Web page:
It’s been a bit of a slog these last few weeks, particularly getting through Trancers 4: Jack of Swords. As terrible as that film was, Trancers 5: Sudden Deth is an improvement. Is it a good movie? No. But it’s better than both the third and fourth films, and makes it worth sticking it out through the whole series. (I understand that there’s a Trancers 6 out there, but I’m going to give that one a miss. Lacking Tim Thomerson, it’s not a proper Trancers film.)
The movie begins with an execrable voice-over introduction to remind you of all the horrible stuff from the previous movie. As it’s only been a week since I saw Trancers 4, I didn’t need it. Its value is in identifying all the various Shakespearean names they gave to the world and characters: Prospero, Caliban (from The Tempest), Oberon, etc. I don’t know why they gave the squeaky-voiced warrior-woman character the name Shaleen; it didn’t quite fit.
This film is about Jack Deth trying to go home to Earth, while Caliban, self-resurrected through his inexpertly-painted portrait, seeks to take over not just the world, but all of time and space. Jack needs to go to the Castle of Unrelenting Terror to retrieve the Tiamond (yes, with a “T”), which will send him to his proper universe. So it’s a traditional fantasy-style quest, complete with horses, brigands, and battle scenes.
Said battle scenes in this movie are far better than in the previous, which is weird because they obviously filmed the movies back-to-back. Nevertheless, I’ll take the improvement. Caliban displays remarkable telekinetic abilities, not unlike Force-telekinesis, though fifty times lamer. It looked like they just didn’t have the energy/budget to have the actors physically fight Caliban. A sub-plot with Lyra becoming a seer played out, though it didn’t advance the story. Prospero the good Trancer tried to get Jack Deth to recognize that all Trancers aren’t evil, making it seem as if Jack is some kind of a Trancer-racist (instead of someone who’s had everything taken from him by Trancers; go figure).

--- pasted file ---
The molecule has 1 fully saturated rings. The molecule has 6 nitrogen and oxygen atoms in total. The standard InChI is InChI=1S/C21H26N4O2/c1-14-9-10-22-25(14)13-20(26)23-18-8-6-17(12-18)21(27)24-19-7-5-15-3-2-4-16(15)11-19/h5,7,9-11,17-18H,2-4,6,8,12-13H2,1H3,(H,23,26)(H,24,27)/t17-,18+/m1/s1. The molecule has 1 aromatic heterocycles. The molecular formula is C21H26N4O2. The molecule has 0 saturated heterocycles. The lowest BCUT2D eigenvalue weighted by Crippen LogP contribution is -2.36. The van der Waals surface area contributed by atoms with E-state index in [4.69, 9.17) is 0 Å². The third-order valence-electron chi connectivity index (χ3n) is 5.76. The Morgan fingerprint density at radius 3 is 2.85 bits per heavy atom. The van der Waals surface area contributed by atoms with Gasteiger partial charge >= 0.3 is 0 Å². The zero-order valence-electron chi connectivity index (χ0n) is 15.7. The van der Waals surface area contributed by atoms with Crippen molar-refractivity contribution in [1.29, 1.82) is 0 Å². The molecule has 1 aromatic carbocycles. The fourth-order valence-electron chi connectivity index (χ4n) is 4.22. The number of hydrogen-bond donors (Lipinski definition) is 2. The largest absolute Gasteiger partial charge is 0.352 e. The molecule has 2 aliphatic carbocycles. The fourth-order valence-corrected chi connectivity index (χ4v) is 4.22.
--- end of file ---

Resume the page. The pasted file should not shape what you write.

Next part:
The dialogue was a lot funnier in this movie than the previous, and the tone lighter. This helped immensely, because it allowed Thomerson to once again make use of his skills as a straight man in a crazy world. One exchange I particularly liked:
Prospero: Killing is not always the answer.
Jack: It’s usually a pretty good guess.
That worked, as well as a number of other clever lines. Why didn’t we get this in the previous film?
If you’re looking for unrelenting terror in the Castle of Unrelenting Terror, you won’t find it. It was a missed opportunity for the characters not to comment upon this.
Anyway, the saga’s over. I’m glad it went out on a more quality note than #4, but it still didn’t quite match the first or second in fun. Still, if you’re in the mood to watch a movie about a dimension-hopping, time-traveling zombie-killer named Deth, you could do a lot worse than Trancers 5.